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Julie - Fundraising and Communications
I started my journey at Missing People as a volunteer, helping to distribute appeal posters to thousands of Rock Choir members, friends and family at Wembley Arena – this was their biggest gig to-date, packing this iconic space to the rafters and raising the roof with their songs. I volunteered because the venue was near my home, it was a free concert and I wanted to do something to help me feel good about myself (I was out-of-work at the time). At one point in the event, posters of missing loved ones were held aloft by the audience for a photo call. You could have heard a pin drop, and that silence spoke volumes to all those suffering the heartache of losing someone and not knowing where they are or what has happened to them.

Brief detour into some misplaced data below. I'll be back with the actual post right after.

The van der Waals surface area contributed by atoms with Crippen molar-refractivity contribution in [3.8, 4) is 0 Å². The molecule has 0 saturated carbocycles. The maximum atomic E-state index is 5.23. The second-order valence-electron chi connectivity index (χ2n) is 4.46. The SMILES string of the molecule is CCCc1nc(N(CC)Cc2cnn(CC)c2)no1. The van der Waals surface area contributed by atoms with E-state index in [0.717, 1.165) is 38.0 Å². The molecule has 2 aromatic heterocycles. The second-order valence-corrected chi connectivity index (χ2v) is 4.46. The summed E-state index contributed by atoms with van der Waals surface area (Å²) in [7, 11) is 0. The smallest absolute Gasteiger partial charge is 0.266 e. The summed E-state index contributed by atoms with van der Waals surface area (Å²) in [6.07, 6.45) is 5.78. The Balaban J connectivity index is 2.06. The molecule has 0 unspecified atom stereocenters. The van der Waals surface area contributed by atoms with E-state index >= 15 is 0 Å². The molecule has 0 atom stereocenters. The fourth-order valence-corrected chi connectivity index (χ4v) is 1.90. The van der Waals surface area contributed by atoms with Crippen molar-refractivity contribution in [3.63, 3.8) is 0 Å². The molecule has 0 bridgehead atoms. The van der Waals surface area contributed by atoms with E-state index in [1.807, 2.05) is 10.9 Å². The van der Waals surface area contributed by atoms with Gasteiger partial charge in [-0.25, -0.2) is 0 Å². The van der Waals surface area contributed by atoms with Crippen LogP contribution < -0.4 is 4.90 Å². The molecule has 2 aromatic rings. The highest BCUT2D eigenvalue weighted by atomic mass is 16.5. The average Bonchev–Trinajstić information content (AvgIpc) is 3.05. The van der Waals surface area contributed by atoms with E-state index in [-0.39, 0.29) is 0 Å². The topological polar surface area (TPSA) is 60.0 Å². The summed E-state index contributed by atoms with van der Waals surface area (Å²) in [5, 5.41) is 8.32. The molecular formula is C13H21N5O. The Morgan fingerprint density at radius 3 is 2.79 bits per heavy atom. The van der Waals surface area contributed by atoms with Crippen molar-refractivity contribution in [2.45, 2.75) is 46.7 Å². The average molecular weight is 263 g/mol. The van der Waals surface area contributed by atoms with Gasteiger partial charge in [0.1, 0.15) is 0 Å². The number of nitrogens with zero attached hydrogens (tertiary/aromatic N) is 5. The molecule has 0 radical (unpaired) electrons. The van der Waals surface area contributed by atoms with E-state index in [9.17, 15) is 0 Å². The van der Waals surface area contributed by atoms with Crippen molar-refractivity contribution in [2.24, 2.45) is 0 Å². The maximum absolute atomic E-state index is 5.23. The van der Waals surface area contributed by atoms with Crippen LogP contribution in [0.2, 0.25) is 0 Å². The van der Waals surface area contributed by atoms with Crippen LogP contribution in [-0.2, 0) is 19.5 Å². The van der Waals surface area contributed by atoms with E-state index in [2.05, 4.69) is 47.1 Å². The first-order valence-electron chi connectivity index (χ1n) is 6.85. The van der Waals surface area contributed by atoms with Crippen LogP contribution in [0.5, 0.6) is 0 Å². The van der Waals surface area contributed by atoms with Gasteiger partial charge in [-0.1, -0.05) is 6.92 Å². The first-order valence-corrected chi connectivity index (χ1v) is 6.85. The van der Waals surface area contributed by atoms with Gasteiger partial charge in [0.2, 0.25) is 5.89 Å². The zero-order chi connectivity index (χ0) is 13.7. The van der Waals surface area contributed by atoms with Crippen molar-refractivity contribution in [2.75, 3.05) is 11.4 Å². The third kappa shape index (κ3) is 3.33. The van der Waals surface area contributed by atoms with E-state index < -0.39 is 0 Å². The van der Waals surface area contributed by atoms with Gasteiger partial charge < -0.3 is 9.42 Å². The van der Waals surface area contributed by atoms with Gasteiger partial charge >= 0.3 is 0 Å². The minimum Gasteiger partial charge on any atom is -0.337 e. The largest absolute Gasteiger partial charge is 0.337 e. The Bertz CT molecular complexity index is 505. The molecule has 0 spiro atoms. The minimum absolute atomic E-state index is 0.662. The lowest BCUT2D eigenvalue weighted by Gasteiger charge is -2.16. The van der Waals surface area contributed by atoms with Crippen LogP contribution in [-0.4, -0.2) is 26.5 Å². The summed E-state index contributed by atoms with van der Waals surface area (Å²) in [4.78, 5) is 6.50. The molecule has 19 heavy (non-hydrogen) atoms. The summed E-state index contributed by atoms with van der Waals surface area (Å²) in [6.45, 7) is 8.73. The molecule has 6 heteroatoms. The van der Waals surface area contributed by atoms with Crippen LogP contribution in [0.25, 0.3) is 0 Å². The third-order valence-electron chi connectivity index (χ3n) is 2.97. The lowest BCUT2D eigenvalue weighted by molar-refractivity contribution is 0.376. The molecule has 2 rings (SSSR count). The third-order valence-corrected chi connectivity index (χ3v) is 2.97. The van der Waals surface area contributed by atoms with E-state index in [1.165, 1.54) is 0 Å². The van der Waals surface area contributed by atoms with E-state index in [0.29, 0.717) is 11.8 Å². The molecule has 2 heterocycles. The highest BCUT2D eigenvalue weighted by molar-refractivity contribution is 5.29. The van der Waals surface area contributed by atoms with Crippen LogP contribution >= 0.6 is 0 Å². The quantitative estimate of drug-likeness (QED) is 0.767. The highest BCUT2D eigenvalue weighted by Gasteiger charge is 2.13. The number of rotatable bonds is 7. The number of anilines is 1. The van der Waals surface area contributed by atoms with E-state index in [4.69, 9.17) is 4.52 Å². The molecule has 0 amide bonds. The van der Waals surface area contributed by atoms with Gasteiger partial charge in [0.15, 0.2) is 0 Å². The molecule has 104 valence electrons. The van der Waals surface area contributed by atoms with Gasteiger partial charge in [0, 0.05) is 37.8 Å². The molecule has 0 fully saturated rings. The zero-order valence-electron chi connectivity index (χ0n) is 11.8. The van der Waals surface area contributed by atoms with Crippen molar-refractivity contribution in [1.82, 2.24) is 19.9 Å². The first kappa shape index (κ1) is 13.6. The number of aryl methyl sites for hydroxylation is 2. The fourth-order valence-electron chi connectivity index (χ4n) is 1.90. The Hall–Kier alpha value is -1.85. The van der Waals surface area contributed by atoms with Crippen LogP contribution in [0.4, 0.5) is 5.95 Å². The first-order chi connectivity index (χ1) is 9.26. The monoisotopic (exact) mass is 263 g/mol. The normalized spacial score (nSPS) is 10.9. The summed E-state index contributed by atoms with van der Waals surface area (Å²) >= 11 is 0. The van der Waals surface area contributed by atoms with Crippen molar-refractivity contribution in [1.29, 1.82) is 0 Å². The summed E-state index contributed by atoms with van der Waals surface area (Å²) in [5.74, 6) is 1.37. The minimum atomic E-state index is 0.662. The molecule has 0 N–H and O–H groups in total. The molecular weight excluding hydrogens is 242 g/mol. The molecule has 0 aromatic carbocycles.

Missing People is heartrending; heart-warming; and amazing. To work at Missing People means to know that everything you do, no matter how small, is helping to reunite more families and bring those missing to a place of safety; have the opportunity for your role to make a big difference in a relatively small charity and work with some of the nicest, most genuine, people I have ever met.
I truly feel passionate about just being here day after day helping to raise funds so that the charity can do its job in finding missing people and supporting the families left behind. How can I not be passionate when I see that a vulnerable teenager has been found safe and well, hear about a mother and daughter reunited after 30 years, and learn that a long-lost niece only realised that her family loved her so much when we managed to trace her through our Lost Contact service? Stories like this are told every day, re-igniting the passion I first felt about Missing People before I even really knew who they were – and that is an unforgettable memory.